Helping people with computers... one answer at a time.
Encrypted email cannot be sniffed, but chances are that you aren't using encrypted email. I'll explain what I mean and what you might want to do.
Can sniffers be used with encrypted email like Gmail? Aren't https connections secure even for public/ wireless connections? Someone told me Gmail was hacked by China. Can they do this?
There's a misconception here that I want to clear up: Gmail is not encrypted mail.
In fact, encrypted mail is very rare.
I want to cover what encrypted mail means and how it relates to https.
And then I'll talk about getting hacked.
Encrypted email implies that the message that you are sending is itself encrypted before it even leaves your machine.
The great news about using this kind of encryption is that it doesn't matter if the email message is being transmitted in the clear or not or if someone accessed it at any point in transit. The message is and remains encrypted until the recipient decrypts it.
The problem is that there is no pervasive standard for encrypted email. Actually, encrypting email messages today requires a little bit of savvy on both the sender and the recipient's part, and typically, it requires additional software or encryption certificates to be installed. On top of that, encryption technologies that are commonly used are not necessarily compatible with each other.
In other words, email encryption remains a bit of a mess.
But for those sufficiently motivated, it is indeed possible. Personally, I recommend the Enigmail extension to Thunderbird which relies on PGP/GPG public-key encryption to encrypt and/or digitally sign messages.
And none of that relates to https.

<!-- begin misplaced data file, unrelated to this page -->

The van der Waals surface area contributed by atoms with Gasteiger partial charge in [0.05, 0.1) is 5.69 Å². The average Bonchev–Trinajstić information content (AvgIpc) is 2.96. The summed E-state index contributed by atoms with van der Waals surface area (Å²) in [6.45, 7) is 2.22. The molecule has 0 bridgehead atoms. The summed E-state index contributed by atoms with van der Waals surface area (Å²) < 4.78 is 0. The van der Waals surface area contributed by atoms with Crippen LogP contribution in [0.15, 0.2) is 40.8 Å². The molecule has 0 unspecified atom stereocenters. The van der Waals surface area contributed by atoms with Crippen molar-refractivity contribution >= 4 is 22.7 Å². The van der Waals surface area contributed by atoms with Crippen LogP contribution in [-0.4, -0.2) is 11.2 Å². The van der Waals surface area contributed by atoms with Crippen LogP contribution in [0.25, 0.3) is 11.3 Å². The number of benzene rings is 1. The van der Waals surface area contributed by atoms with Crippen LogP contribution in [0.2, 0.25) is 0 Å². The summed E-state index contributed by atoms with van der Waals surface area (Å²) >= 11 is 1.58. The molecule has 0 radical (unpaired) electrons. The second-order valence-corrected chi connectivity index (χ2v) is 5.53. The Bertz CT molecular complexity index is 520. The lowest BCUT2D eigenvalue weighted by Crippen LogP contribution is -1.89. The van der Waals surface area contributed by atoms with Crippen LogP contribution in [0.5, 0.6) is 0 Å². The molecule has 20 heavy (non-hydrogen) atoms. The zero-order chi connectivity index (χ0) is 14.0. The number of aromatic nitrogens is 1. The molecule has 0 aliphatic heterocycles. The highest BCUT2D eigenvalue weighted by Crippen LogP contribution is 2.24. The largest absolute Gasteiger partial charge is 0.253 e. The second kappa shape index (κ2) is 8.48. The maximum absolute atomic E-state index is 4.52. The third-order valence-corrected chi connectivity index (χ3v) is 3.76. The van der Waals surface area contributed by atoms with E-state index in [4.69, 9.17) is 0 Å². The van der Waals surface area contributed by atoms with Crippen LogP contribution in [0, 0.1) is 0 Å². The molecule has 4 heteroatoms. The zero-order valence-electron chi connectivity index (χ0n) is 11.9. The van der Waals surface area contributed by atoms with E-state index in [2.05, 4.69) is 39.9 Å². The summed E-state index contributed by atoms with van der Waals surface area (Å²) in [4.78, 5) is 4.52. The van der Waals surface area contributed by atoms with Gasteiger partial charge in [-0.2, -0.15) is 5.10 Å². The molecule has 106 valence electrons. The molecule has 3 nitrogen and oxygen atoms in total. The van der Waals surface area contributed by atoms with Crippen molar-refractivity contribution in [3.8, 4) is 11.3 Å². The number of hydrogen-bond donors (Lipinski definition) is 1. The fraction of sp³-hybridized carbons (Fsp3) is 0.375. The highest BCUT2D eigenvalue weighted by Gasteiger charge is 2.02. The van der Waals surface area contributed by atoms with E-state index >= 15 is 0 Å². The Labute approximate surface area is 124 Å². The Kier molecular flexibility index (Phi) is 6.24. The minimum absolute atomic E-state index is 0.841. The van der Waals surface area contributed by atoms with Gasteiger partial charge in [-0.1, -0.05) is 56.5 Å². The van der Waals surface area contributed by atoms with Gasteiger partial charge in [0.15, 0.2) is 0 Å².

Https encrypts your data while it is being transmitted between your computer and the remote server.
What that means is that when you use a service like Gmail, a message is actually stored in the clear on your machine and Google's mail servers. Https encrypts the message, and anything else, only while that message is in transit between your computer and Google's.
The good news is that https is a ubiquitous standard. It doesn't suffer from the confusion around email encryption. All web browsers support it; it's simply up to the service whether or not to make an https connection available.
Additional good news is that https protects you from the most common form of data sniffing: the wireless connection between your computer and your Internet connection. As I've written about before, anyone with a laptop and the appropriate free software can listen in to unencrypted conversations at an open Wi-Fi hotspot. If your email messages themselves are not encrypted (and most are not), then https is there to protect you.
A downside - sort of - is that https only protects the connection between your computer and the server. The message is stored in unencrypted form, transmitted between mail servers in potentially unencrypted form, stored on your recipient's computer in unencrypted form, and may even have been downloaded to your recipient's computer in unencrypted form if they were not using https or an equivalent.
Google was not hacked.
My recollection is that there was an attempt to infiltrate Google's network using malware delivered as email attachments. But at no time were Google's public servers compromised.
Is it possible? Absolutely.
Is it likely? Not very. Seriously, I consider this possibility extremely, extremely small.
I definitely hear from people who are absolutely convinced that their email provider's servers have been hacked, but in absolutely every case that I've encountered, deeper inspection turns up some significantly more mundane explanation for whatever problem it is that they're seeing.
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